The isopropyl myristate is 4.27 percent of the composition based on the weight of the total ingredients of the finished product. The final stick was judged to have properties similar to those of the stick of Example I and superior to those of a stick made from sodium lactate, aluminum chlorhydrate and water.

Example VIII 0.125 gram kraft cellulose fibers was added to- 39 grams of a 50 %aqueous solution of aluminum chlorhydrate at room temperature. After the slurry had soaked for minutes, it was agitated for 5 minutes at high speed in a Waring Blendor. To this mixture, 27.6 grams of hexylene glycol and 60 grams of water were added.

' After being uniformly mixed, 30 grams of a 42% aque- Example IX Twelve gramsof a 50% dispersion of polystyrene in water were added to 40 ml. of a 50% aluminum chlorhydrate solution, 30 ml. of hexylene glycol, ml. of glycerine and 18 ml. water. The polystyrene solids were dispersed through the mixture using a high shear poly-tron mixer. Twenty-five ml. of a 42% aqueous solution of' sodium lactate were stirred into this mixture and the resultant blend then transferred into standard cosmetic stick dispensers Where gelation occurred.

The polystyrene particles have an average size of 2 7 microns and constitute 3.94 percent of the instant stick composition. The stick containing the polystyrene was found to possess the rigid, non-tacky characteristics of the stick obtained Example I.

8 Example X Six grams of U.S.P. Talc (acid magnesium metasilicate) were added to 41 ml. of a 50% aqueous solution of aluminum chlorhydrate, 30 ml. of hexylene glycol and 10 ml. of glycerine and-dispersed therein using a high shear Polytron mixer. Then 25 ml. of a 42% aqueous sodium lactate solution were added and the total mixture stirred by hand to keep the tale suspended until gelation had proceeded far enough that the viscosity of the mix was high enough to prevent the talc from settling out of solution. At this point, the mixture was transferred to standard cosmetic stick dispensers where gelation proceeded to completion.

A sieve analysis showed that approximately of the tale employed in this example had a particle size between 37 microns and 44 microns. The stick modified with these particles resembled the stick obtained in Example I which was judged to be superior in its cosmetic properties to the unmodified aluminum chlorhydrate, sodium lactate and water antiperspirant stick.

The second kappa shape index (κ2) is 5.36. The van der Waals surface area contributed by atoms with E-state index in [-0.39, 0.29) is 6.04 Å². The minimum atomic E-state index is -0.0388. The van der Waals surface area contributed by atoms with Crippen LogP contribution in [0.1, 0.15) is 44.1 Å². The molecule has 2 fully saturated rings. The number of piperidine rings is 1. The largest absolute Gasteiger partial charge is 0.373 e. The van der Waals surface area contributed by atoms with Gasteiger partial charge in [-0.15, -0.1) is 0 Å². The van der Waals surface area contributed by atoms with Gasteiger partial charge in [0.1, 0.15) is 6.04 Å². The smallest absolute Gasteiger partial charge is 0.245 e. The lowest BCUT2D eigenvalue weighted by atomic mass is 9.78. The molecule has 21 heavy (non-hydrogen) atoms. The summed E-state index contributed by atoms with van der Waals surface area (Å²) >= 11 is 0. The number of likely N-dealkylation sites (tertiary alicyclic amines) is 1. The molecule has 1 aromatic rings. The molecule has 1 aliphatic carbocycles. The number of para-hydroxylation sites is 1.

Example XI Six grams of Baymal," du Pont colloidal alumina (aluminum oxide), were dispersed in 24 grams of water and then allowed to stand for two hours to effect a more complete dispersion. The Baymal dispersion was then stirred into a mixture consisting of 40 ml. aqueous solution of 50% aluminum chlorhydrate, 30 ml. of'hexylene glycol, and 10 ml. of glycerine. Twenty-five ml. of a 42% aqueous sodium lactate solutionwere stirred into the above mix. The mix was then transferred to standard cosmetic stick dispensers where gelation took place.

The colloidal alumina modified product was neither sticky nor brittle but was found to possess the physical properties characteristic of a typical soap-alcohol cosmetic stick. Similar results can be achieved by lowering the colloidal alumina content from the 3.92 percent of the instant example to about 1.00 percent or lower.

Example XII Sticks of the following formulae were prepared in order to demonstrate the comparative effect of adding modifying particles to an aluminum chlorhydrate, sodium lactate astringent gel stick. The emulsion was prepared as described in Example I. Proportions are given by volume in milliliters.

Formula Component Aluminum chlorhydrate (50%aqueous solution) 40 40 40 Sodium lactate (42% aqueous solution) 25 25 25 Hexylene glycol 3O 30 30 Glycerine 10 10 10 Emnlsion* I 30 Water 30 Formula 1 exhibited su perior cosmetic properties. It